Nigeria To End Kerosene Lighting By 2030, Says Buhari

Nigeria To End Kerosene Lighting By 2030, Says Buhari

President Muhammadu Buhari has restated Nigeria’s commitment to a safer global climate, listing the country’s updated Nationally Determined Contribution (NDC) to include elimination of kerosene lighting by 2030, increase in use of buses for public transport and reduction in burning of crop residues.

This is coming 10 years after the Federal Government, in collaboration with stakeholders in the petroleum industry, commenced drafting of a new policy to phase out kerosene and firewood usage and replace them with Liquefied Petroleum Gas (LPG) otherwise known as cooking gas.

The proposed policy tagged National Strategic Policy for LPG, has a five-year timeline to tactically phase out kerosene usage in the country.

In a virtual meeting hosted by President Joe Biden of the United States, on Major Economies Forum on Energy and Climate Change (MEF), President Buhari in Abuja, yesterday, said that an updated Nationally Determined Contribution to the UN Framework Convention on Climate Change had been submitted to replace the interim contribution of May 27, 2021.

“Our updated NDC includes the waste sector which is expected to contribute to the reduction of Nigeria’s greenhouse gas emissions. This development raised an additional two per cent to the Nationally Determined Contribution from 45 per cent to 47 per cent conditionally and 20 per cent unconditionally below business-as-usual.

“Other action plans that are inherent in our NDC include elimination of kerosene lighting by 2030, increase in the use of bus rapid transit as a means of transportation for the general public, 50 per cent reduction in the fraction of crop residues burnt by 2030 and implementation of forest programmes.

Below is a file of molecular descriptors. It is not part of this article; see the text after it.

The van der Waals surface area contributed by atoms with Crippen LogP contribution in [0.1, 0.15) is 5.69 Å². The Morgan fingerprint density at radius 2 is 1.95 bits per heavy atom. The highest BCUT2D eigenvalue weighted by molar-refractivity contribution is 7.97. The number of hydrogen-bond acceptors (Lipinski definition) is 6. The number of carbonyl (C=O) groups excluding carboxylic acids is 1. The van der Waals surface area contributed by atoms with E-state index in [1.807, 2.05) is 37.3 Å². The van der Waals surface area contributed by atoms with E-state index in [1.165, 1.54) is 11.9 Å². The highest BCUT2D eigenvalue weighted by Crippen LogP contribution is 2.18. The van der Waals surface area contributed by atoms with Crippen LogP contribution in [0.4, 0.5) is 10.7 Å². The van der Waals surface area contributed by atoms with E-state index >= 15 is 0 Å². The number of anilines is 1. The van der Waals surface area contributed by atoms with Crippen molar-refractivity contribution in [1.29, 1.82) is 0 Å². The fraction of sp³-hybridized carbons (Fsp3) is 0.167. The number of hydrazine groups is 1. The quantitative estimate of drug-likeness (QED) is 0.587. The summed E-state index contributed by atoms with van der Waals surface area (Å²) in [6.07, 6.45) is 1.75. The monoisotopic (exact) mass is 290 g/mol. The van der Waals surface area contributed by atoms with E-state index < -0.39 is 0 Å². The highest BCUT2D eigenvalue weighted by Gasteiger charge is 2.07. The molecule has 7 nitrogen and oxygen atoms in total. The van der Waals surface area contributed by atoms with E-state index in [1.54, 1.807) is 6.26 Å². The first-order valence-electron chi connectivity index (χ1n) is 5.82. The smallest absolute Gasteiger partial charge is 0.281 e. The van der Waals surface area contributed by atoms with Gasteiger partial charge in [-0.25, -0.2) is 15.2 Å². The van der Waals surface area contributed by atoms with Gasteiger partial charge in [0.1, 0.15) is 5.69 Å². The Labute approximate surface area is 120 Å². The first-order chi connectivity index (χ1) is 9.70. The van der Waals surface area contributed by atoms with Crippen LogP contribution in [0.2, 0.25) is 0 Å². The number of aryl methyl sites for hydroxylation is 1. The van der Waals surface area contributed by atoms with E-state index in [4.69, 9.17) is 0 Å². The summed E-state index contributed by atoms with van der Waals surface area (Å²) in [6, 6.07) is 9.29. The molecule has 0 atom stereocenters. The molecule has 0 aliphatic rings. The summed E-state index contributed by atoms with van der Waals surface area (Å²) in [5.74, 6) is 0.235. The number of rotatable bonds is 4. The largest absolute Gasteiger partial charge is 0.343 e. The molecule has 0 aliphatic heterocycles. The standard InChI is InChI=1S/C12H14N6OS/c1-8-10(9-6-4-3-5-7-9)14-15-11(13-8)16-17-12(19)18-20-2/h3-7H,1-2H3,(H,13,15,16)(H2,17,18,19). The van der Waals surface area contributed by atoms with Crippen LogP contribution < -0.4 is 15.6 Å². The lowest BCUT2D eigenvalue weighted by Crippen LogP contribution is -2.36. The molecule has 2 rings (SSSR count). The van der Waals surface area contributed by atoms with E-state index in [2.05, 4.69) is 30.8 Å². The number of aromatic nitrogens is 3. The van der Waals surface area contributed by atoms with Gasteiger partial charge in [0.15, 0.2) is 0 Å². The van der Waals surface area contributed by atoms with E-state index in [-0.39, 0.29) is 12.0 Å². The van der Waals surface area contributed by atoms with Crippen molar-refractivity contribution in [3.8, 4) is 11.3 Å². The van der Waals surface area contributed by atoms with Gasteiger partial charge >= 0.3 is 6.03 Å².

“There are plans for Initiatives to deliver 20 per cent Green House Gas emission reductions and enhanced removals equivalent to approximately 74.2 Metric tons of Carbon Dioxide by 2030, and ratification of the Kigali Amendment to the Montreal Protocol to phase out Hydro-fluoro-carbon emissions,’’ the President said.

He also said that Nigeria was developing National Frameworks for Article 6 and for carbon pricing. “We have finalized the Sectoral Action Plan for the implementation of the revised NDC in the key priority sectors, namely energy, oil and gas, agriculture and land use, power, transport and water and waste.’’

On the Global Methane Pledge, the President told the world leaders that Nigeria joined the Global Methane Alliance in 2019 with commitment to methane reduction targets of at least 45 per cent by 2025 and a 60-75 per cent reduction by 2030.

“Nigeria’s 2019 National Plan to Reduce has started through the required voluntary actions, with an initial focus on elimination of Short-Lived Pollutants methane in the Oil and Gas sector.

“Our plan aims to improve air quality and reduce Nigeria’s contribution to climate change through 22 specific mitigation measures in 8 source sectors (transportation, cooking and lighting in households, industry, waste, oil and gas, agriculture, power and Hydro-Fluoro-Carbon), as well as adoption and ratification of the Kigali Amendment to the Montreal Protocol aimed at phasing out Hydro- fluoro-carbon emissions.

“The full implementation of these measures would be effective in reducing Short-Lived Pollutants, with an 83 per cent reduction in black carbon emissions by 2030 compared to a business-as-usual scenario, and 61 per cent reduction in methane emissions.”

The virtual summit was addressed by about 20 presidents and prime ministers or their representatives. Those who personally did so include the host, President Biden, President Buhari, the German Chancellor, the President of Turkey, Prime Ministers of Japan and Canada as well as the Secretary General of the United Nations and the President of the European Commission.

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